3 keys to Seahawks-Falcons: Can Seattle contain Matt Ryan?

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Putting Matty Ice in deep freeze

Atlanta quarterback Matt Ryan had a season for the ages at age 31, throwing for 38 touchdowns against just seven interceptions while averaging 9.3 yards per attempt, the best in the NFL since Kurt Warner with the “Greatest Show on Turf’’ Rams of 2000.

Ryan has credited the schemes of second-year offensive coordinator Kyle Shanahan, son of two-time Super Bowl-winning head coach Mike Shanahan, for guiding him to a season that could well see him win NFL MVP honors. But what Ryan would really like to do is alter a reputation — deserved or not — for failing to be at his best in the postseason. While Ryan has led Atlanta to 10 wins or more in five of his nine seasons, he is just 1-4 in playoff games — the win coming against Seattle in the divisional playoffs following the 2012 season.

Ryan has thrown nine touchdowns against seven interceptions in the postseason with a QB rating of just 85.2. Asked this week how to stop Ryan, Seahawks defensive coordinator Kris Richard said it was simple: “Put him on the ground.”

That’s more than possible as Ryan was sacked 37 times, second-most of his career. The Seahawks sacked Ryan four times – tying a season high for the Atlanta QB — in a 26-24 win at CenturyLink Field, one resulting in a fumble that led to a Seahawks touchdown.

Taming the Falcons’ two-headed tailback

While Ryan and receiver Julio Jones get most of the kudos for the success of the Atlanta offense, it couldn’t operate as successfully as it does without running backs Devonta Freeman and Tevin Coleman. Freeman was a Pro Bowler with 1,079 rushing yards and 54 receptions for 452 yards. But Coleman is an able counterpart with 520 yards and more of a vertical threat as a receiver with 421 yards on 31 receptions.

Richard said the fact that each is a good receiver complicates how to match up defensively. “You have to absolutely know where they are on the field at all times,” he said. “They can empty out of the backfield, run good routes, they have really good hands, both of them have really good vision, good speed, they’re elusive and they do well running after contact.”

Seattle combatted Atlanta’s running attack in the October win by playing a base defense almost 60 percent of the time. That worked to hold the Falcons to just 52 yards on 18 carries, with the Seahawks playing well enough on the back end to pull out the win with just four defensive backs. That will be a key for Seattle again. If Atlanta can run on Seattle’s base defense, then the Seahawks could be in trouble.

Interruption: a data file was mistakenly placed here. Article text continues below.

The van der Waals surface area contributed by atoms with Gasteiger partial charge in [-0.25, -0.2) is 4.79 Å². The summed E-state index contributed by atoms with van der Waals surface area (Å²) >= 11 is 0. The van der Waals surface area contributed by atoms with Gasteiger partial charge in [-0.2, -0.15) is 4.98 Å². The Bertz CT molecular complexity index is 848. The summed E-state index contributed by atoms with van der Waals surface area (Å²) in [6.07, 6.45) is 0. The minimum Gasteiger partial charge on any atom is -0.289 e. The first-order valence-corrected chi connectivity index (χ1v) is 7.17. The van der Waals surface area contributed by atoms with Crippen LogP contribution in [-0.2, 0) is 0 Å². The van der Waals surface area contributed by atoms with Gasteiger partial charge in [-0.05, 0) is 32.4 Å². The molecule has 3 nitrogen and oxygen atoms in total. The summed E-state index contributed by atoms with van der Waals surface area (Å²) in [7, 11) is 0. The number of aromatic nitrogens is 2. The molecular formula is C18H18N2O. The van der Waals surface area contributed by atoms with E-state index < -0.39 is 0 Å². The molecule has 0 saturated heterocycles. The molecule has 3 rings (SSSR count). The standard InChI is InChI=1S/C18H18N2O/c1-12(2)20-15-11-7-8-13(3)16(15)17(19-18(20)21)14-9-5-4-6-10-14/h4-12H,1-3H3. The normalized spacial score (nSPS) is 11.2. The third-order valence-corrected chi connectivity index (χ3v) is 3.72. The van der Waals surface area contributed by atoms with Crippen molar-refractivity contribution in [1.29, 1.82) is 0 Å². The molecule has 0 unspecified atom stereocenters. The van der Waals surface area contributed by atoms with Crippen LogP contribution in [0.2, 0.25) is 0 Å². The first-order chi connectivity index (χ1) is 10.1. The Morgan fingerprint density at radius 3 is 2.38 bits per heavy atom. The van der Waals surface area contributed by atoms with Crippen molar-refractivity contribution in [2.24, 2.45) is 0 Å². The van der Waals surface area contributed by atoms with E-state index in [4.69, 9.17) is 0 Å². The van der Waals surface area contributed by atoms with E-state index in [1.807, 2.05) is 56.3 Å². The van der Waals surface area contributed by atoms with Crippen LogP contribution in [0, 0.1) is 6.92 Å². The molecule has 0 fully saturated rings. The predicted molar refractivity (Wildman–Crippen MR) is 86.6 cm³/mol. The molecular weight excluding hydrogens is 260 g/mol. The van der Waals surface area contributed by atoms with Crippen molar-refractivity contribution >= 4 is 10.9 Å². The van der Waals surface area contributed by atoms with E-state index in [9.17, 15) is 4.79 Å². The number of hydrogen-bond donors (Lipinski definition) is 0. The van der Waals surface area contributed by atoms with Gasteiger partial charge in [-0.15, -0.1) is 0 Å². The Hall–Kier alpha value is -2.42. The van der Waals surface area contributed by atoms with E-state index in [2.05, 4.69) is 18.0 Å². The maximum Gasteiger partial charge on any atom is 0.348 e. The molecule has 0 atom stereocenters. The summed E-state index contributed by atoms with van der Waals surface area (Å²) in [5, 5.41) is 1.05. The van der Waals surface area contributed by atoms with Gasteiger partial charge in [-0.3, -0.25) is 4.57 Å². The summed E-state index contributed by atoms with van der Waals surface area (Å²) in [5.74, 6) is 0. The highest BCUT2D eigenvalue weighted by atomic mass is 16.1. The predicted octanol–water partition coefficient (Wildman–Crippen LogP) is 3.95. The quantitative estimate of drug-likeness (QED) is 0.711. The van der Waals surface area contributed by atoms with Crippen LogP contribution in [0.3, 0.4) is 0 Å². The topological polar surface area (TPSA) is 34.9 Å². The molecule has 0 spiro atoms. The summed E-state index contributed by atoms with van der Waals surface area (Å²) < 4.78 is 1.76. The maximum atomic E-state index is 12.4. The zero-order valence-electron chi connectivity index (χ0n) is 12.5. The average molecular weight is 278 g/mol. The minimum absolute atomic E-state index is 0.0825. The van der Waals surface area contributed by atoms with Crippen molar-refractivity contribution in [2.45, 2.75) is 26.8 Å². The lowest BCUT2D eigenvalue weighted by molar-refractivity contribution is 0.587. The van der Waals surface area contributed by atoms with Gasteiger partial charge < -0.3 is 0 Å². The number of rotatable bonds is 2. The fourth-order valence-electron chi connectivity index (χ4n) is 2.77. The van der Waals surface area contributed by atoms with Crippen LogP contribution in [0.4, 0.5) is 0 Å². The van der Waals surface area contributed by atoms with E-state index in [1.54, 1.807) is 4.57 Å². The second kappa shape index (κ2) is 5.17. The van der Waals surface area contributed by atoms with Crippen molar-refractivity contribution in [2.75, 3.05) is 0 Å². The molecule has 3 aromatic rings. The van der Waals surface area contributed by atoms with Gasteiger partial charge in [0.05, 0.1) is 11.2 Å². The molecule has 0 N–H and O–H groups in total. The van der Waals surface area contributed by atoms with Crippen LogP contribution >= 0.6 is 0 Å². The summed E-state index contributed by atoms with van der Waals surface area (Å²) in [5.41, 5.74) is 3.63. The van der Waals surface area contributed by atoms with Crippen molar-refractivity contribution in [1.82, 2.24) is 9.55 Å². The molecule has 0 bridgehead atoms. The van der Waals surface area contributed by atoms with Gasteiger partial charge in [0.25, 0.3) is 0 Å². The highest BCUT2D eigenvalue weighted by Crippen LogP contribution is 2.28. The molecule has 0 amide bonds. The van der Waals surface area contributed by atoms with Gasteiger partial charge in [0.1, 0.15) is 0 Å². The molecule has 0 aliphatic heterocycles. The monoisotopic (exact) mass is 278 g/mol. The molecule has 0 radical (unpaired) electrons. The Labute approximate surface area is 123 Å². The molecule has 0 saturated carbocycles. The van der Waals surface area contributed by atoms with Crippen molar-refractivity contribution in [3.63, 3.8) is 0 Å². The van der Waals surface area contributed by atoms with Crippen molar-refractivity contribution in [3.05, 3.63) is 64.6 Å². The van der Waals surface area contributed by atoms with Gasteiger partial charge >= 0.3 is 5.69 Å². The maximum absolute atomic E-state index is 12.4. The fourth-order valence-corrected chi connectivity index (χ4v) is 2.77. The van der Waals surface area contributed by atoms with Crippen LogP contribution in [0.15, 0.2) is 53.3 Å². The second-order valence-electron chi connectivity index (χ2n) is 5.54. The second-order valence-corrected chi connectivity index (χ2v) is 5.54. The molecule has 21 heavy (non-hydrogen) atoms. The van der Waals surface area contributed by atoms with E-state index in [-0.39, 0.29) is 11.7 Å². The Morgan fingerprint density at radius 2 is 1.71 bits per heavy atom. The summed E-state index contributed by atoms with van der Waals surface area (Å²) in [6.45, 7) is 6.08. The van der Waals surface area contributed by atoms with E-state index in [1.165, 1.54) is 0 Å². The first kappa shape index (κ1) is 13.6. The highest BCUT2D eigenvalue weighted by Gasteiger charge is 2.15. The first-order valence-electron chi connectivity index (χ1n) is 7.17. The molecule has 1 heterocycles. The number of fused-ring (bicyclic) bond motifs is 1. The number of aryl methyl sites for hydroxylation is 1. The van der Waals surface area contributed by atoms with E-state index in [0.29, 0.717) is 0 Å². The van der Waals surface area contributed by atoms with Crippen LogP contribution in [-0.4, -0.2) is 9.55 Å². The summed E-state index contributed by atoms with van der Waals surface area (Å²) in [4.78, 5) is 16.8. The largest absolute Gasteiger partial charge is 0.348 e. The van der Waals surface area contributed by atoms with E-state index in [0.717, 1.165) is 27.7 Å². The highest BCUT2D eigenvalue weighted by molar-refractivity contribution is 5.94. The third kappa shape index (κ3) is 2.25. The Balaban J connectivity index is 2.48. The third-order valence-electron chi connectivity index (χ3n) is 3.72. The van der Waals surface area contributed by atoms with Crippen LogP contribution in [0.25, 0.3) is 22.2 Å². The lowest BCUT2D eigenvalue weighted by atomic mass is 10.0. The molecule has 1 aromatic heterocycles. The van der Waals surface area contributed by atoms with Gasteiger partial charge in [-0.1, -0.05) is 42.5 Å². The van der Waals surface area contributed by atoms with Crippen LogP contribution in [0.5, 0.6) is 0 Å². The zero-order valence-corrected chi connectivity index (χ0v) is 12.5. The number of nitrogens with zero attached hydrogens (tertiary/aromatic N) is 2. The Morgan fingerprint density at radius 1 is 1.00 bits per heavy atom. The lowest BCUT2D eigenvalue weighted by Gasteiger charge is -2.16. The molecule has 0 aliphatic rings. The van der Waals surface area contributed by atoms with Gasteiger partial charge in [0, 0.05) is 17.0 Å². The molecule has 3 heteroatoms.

Russell running like a rookie

Russell Wilson returns to the scene of what remains one of the best games of his career, the divisional playoff game following the 2012 season when he led the Seahawks back from a 27-7 fourth-quarter deficit to a 28-27 lead before the Falcons drove for a winning field. Wilson was 24 of 36 in that game for 385 yards — which remains his career high for passing yards — while also running seven times for 60 yards. Wilson has approached that passing total a few times this season — three of his eight regular-season 300-yard passing games have come this season. But he’s rarely approached that running total, rushing for more than 19 yards in a game only twice all season, and more than 36 only once (80 against Tampa Bay).

Thomas Rawls jump-started Seattle’s running game with a franchise postseason record 161 yards last Saturday against Detroit. But while the Falcons are statistically a little worse against the run than the Lions, a similar performance might not be as easy to duplicate on the road and Seattle might need a little more from Wilson to keep the run game going. Wilson should be capable as he will again play without the knee brace he wore most of the regular season after suffering a sprained MCL.

“It was a pretty light brace, but at the same time you can’t get your full range of motion,” Wilson said this week. “It kind of impedes your stride a little bit. It’s nice to have it off.”